Humble Hero


Busy and Happy Days at Capernaum

This chapter is based on Mark 1:21-38; Luke 4:31-44.

In between His journeys here and there, Jesus stayed at Capernaum on the shores of the Sea of Galilee, and it came to be known as “His own city.” Matthew 9:1. The shores of the lake and the hills that encircle it a little distance away were dotted with towns and villages. The lake was covered with fishing boats. Everywhere was the stir of busy, active life. HH 110.1

Capernaum was on the highway from Damascus to Jerusalem and Egypt and to the Mediterranean Sea, so people from many lands passed through it. Here Jesus could meet all nations and all ranks, and His lessons would be carried to other countries. This would stir investigation of the prophecies, direct attention to the Savior, and bring His mission before the world. Angels were preparing the way for His ministry, moving on people’s hearts and drawing them to the Savior. HH 110.2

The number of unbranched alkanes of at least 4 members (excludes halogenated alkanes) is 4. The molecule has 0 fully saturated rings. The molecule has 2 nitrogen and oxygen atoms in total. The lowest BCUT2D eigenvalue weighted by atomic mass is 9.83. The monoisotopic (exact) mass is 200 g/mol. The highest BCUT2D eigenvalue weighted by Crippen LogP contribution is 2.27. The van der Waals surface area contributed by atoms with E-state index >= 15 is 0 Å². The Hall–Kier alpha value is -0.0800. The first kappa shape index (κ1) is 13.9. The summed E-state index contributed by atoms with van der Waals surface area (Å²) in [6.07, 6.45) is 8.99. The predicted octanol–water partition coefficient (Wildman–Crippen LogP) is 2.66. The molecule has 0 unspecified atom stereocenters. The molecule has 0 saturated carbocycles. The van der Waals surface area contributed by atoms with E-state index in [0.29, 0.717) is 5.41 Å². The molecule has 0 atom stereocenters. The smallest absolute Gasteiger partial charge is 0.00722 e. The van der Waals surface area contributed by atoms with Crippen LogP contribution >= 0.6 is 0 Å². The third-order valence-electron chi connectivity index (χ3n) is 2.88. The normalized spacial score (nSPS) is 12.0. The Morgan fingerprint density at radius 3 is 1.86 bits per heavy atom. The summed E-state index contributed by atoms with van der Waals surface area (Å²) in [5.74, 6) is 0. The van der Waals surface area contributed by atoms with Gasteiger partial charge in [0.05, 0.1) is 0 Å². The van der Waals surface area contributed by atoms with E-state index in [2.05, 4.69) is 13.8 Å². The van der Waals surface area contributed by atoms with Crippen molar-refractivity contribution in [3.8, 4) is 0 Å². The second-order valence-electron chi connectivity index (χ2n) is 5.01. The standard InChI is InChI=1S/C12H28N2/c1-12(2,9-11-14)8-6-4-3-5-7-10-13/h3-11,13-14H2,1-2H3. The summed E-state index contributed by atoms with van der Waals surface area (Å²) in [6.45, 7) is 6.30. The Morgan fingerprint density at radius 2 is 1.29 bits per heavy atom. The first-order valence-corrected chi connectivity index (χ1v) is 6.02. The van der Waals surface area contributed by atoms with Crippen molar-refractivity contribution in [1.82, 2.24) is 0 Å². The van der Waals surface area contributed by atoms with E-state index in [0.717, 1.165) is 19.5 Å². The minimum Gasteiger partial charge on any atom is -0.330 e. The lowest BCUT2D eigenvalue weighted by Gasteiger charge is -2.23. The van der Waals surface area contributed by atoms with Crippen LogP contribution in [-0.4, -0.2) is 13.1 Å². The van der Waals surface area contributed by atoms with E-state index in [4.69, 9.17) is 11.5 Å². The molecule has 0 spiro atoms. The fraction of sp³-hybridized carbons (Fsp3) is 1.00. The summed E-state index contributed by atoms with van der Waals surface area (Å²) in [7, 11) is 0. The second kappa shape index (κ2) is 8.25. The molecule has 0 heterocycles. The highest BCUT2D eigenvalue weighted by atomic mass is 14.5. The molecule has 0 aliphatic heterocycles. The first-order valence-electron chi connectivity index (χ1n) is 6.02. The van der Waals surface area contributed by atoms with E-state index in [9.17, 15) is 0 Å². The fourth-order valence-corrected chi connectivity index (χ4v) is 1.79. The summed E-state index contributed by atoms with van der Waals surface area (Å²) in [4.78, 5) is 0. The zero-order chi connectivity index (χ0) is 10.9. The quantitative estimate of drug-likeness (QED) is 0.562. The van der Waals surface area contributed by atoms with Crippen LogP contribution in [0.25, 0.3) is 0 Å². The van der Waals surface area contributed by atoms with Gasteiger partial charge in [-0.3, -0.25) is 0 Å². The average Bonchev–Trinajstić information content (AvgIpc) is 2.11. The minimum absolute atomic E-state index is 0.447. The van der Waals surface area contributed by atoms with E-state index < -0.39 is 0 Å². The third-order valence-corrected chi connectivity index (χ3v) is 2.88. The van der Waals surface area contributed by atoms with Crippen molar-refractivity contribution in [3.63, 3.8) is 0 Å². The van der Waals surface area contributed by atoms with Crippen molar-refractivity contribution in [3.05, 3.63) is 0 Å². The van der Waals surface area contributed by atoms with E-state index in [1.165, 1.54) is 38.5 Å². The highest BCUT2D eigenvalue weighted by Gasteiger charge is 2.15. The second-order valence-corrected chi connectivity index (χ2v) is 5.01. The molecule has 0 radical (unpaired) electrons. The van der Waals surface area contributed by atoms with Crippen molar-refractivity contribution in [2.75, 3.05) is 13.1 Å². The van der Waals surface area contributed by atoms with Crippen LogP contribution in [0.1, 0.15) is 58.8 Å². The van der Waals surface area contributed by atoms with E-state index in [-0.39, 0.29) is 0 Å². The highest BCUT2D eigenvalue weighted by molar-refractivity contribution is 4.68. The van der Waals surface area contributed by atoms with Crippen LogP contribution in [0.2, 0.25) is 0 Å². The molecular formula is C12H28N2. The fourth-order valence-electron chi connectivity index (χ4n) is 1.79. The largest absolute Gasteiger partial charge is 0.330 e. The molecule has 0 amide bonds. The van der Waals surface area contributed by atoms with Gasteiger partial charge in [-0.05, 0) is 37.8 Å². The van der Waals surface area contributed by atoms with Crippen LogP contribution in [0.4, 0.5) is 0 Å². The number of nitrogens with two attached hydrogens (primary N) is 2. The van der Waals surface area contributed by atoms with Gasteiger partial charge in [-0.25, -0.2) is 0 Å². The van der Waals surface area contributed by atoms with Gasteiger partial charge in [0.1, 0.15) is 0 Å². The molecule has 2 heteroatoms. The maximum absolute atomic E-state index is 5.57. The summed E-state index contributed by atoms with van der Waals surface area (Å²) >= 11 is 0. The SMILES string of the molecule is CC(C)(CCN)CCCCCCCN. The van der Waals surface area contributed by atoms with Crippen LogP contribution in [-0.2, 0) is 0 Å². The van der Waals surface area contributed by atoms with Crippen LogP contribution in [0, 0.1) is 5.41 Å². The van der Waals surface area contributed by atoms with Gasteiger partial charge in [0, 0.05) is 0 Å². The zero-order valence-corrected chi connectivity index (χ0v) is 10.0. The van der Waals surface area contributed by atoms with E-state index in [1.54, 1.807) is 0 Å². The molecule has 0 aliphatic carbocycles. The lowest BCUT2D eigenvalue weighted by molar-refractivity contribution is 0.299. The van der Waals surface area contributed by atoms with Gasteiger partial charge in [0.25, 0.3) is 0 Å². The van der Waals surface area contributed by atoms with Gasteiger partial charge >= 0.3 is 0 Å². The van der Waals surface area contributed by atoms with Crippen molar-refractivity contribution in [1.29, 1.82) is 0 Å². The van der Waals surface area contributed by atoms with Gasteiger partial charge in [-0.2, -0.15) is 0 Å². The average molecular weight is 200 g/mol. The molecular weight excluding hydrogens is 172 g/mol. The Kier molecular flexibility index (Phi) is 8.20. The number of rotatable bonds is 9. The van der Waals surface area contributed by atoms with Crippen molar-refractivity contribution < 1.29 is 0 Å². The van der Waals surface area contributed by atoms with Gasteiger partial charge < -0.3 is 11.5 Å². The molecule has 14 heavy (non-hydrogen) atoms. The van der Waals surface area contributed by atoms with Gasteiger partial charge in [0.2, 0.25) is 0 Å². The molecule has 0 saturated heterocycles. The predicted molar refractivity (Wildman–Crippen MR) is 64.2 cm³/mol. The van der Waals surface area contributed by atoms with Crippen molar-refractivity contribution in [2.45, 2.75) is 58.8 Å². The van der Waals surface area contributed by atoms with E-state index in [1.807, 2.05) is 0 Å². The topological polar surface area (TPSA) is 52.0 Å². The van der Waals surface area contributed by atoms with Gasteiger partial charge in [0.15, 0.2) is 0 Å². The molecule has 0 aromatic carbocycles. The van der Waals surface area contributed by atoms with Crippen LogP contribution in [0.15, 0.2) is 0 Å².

In Capernaum, the nobleman’s son whom Christ had healed was a witness to His power. The court official and his household joyfully testified of their faith. When news spread that the Teacher Himself was among them, the whole city became excited. On the Sabbath, the people crowded the synagogue until great numbers had to turn away. HH 110.3

All who heard the Savior “were astonished at His teaching, for His word was with authority.” “He taught them as one having authority, and not as the scribes.” Luke 4:32; Matthew 7:29. The teaching of the scribes and elders was cold and formal. They claimed to explain the law, but no inspiration from God stirred their own hearts or the hearts of their hearers. HH 110.4

Jesus’ work was to present the truth. His words shed a flood of light on the teachings of the prophets. Never before had His hearers seen such depth of meaning in the Word of God. HH 110.5

Jesus made truth beautiful by presenting it in the most direct and simple way. His language was pure, refined, and clear as a running stream. His voice was like music to those who had listened to the monotonous tones of the rabbis. HH 110.6